I Speak Vintage has heard quite a few horror stories from folks that have bought vintage or historic homes, only to be left holding the bag, as it were. While historic homes have an appeal and charm for many buyers, there are certain restrictions and expenses (that’s an understatement) you need to know about before signing on the dotted line.
There has been a lot of talk about Chicago’s Uptown neighborhood over the past few years. This article from a few months back gives claim that the area has been up-and-coming for years now. However, the question everyone is still asking is “Is it going to happen?”.
The Chicago Transit Authority is investing $203 Million in the reconstruction of the Wilson Red Line Station in the Uptown neighborhood. Many are very optimistic about what this will mean for the neighborhood. The station is just a block north of a Target, the new beacon of gentrification, that went in a couple of years ago.
Mayor Emanuel has expressed his interest in seeing the Uptown neighborhood revived since shortly after his election.
The Uptown Theatre is obviously a major piece of the puzzle to rebuilding the neighborhood. At the turn of the 20th century the intersection of Lawrence and Broadway was on the edge of a growing Chicago. By the 1920s the area had become a major theatre and retail district with a variety of building types. The Green Mill is a remaining example of a building type that existed to accommodated concert goers after the show. The economy of Uptown was strong and supported tens of thousands of customers both day and night. The neighborhoods surrounding the intersection of Lawrence and Broadway contain a mix of small 3 or 4-flats, large apartment buildings, single family homes and mansions. A lot of the larger buildings have been subdivided throughout the various economic downturns since the 1920s. However, a lot of the well-built housing stock from that time remains. This rehab project is particularly exciting – a pool from the 1930s!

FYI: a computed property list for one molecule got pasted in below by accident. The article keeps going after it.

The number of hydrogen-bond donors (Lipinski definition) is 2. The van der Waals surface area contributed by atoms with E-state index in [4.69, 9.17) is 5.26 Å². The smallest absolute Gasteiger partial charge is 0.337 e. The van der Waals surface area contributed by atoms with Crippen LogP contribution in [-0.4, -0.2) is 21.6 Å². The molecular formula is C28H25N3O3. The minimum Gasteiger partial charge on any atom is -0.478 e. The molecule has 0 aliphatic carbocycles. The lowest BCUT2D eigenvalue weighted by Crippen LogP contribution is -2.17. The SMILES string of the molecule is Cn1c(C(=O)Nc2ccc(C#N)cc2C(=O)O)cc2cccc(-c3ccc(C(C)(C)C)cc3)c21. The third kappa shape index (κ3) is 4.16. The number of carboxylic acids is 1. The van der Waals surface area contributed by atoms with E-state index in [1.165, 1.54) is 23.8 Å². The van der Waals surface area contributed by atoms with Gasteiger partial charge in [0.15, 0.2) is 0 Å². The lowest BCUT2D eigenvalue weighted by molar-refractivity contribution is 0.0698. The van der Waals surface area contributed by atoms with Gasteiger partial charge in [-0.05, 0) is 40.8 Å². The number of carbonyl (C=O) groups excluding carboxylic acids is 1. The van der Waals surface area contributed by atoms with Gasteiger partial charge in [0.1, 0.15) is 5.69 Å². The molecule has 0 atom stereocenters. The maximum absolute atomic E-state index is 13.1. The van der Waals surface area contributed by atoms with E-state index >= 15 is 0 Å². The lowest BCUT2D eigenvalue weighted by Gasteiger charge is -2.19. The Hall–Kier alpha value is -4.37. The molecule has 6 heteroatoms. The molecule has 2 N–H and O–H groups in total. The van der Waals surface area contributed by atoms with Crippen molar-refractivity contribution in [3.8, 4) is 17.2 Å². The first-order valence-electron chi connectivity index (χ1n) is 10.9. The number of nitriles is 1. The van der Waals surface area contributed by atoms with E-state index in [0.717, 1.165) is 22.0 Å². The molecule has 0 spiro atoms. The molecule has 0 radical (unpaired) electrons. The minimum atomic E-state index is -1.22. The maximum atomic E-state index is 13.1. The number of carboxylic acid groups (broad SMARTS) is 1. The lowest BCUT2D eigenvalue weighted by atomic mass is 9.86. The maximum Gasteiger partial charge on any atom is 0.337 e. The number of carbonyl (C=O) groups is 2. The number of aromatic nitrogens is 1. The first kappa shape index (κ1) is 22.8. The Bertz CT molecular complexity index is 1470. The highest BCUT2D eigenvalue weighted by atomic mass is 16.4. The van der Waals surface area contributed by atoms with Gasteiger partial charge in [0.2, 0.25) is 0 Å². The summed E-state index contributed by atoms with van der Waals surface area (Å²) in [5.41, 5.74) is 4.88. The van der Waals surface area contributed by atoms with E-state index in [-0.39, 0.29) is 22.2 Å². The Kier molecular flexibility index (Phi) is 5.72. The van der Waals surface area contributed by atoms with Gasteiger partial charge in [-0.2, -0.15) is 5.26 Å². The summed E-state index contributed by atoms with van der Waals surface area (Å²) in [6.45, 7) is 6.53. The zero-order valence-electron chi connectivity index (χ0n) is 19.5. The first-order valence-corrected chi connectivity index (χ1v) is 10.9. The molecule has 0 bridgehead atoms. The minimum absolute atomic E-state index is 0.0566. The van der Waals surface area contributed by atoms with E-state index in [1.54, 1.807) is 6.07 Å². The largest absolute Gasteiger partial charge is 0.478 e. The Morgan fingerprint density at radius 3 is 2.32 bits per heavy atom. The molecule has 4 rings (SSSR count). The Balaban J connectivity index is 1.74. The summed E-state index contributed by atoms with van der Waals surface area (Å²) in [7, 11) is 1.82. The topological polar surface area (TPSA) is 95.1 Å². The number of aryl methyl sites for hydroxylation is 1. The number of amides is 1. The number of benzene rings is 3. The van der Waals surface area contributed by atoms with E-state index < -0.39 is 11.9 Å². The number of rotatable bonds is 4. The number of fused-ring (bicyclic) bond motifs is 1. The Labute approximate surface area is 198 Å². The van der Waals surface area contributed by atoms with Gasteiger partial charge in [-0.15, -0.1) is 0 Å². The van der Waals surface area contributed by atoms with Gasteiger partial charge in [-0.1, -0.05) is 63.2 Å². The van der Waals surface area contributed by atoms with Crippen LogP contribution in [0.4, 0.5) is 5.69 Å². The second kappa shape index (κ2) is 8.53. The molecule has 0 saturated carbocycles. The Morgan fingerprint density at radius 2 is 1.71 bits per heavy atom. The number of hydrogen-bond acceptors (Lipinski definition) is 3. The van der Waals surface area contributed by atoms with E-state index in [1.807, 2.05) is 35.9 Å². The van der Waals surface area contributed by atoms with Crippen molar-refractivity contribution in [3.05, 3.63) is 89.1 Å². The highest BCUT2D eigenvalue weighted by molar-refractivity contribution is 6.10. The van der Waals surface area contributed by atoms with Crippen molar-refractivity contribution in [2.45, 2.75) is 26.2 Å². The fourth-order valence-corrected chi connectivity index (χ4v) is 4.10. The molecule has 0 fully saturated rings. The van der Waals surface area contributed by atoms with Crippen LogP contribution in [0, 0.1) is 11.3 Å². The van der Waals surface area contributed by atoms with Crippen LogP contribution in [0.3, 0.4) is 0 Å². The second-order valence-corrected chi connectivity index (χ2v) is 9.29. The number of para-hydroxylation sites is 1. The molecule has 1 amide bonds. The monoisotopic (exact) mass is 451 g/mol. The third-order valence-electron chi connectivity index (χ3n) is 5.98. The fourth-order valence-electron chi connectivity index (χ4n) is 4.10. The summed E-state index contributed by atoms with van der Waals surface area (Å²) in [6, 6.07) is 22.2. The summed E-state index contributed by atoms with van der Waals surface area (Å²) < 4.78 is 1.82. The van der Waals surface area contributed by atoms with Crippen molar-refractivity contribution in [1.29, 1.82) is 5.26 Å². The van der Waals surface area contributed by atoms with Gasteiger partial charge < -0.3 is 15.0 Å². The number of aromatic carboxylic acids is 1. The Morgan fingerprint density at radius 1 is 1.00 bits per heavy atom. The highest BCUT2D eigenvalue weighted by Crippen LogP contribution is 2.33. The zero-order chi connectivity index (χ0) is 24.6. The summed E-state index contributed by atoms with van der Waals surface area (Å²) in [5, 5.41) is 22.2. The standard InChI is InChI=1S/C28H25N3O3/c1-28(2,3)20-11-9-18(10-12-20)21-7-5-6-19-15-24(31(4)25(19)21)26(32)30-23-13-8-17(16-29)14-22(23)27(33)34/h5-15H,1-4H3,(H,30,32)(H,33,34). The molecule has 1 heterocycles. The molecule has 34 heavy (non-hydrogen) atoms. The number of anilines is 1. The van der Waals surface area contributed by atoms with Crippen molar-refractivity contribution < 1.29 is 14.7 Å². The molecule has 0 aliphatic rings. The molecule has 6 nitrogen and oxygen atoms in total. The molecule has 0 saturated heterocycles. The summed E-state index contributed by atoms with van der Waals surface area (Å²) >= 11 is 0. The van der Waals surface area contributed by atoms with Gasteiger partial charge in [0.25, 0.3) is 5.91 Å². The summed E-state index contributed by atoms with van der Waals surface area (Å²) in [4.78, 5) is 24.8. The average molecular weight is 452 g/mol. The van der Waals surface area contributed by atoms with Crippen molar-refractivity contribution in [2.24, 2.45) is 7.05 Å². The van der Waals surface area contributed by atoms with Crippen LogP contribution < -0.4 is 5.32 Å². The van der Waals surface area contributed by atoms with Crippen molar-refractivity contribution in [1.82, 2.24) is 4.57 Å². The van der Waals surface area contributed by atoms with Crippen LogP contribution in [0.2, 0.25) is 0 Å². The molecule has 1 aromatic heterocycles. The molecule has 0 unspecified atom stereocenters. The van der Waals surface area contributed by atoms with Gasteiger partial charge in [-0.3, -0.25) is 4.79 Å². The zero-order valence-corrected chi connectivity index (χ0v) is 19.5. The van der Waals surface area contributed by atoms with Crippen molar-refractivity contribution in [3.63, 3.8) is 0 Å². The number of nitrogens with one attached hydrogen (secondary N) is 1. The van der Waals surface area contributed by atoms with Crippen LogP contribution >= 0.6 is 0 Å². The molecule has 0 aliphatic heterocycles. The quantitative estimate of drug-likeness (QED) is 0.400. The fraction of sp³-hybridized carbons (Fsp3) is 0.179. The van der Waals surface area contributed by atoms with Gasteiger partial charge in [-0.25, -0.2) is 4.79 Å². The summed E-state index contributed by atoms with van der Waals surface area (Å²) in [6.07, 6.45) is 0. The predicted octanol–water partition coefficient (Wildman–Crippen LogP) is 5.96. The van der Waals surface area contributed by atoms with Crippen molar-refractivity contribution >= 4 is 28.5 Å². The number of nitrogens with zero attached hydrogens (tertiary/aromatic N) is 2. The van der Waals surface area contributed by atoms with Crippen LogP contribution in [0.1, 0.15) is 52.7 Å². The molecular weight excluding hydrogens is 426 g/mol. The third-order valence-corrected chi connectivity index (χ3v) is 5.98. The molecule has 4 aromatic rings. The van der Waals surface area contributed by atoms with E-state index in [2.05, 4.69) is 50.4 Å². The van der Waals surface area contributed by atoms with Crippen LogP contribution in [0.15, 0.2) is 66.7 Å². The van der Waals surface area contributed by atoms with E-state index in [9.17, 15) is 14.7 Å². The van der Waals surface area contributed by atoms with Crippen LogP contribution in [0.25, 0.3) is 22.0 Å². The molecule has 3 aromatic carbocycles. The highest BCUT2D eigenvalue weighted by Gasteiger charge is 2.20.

The Uptown Theatre has been closed since 1981 but still has strong support from locals. In 2008 JAM Productions purchased the building and seemed to put a fresh light at the end of the tunnel towards restoration. Landmarks Illinois put the Uptown on their 2010 ’10 Most Endangered’ list in an attempt to rally support under the new owner. That energy has not yet come to fruition, although Ald. James Cappleman (46th) has been quoted recently in an article that included the Uptown Theatre along with the Aragon Ballroom and Riveria Theatre as restoration cases and pieces of the puzzle to reviving the neighborhood.
It seems as though the entire city is behind a revitalization of the Uptown neighborhood. Some are skeptical that it will happen, others are optimistic. A shooting at 6pm on Wilson Avenue last night makes it hard to make the case that this neighborhood is safe and livable.
One article makes the summation that Mayor Emanuel is going to solve Uptown’s problems with music. Although that is not a terrible idea, since Uptown is one of the most diverse areas of Chicago, the plan doesn’t solve gang issues. Controlling gang retaliation is not something that the Chicago Police Department have proven to have a firm grasp on. It doesn’t matter how many cards are stacked in the built environment’s favor, if people don’t feel safe in the area they won’t come.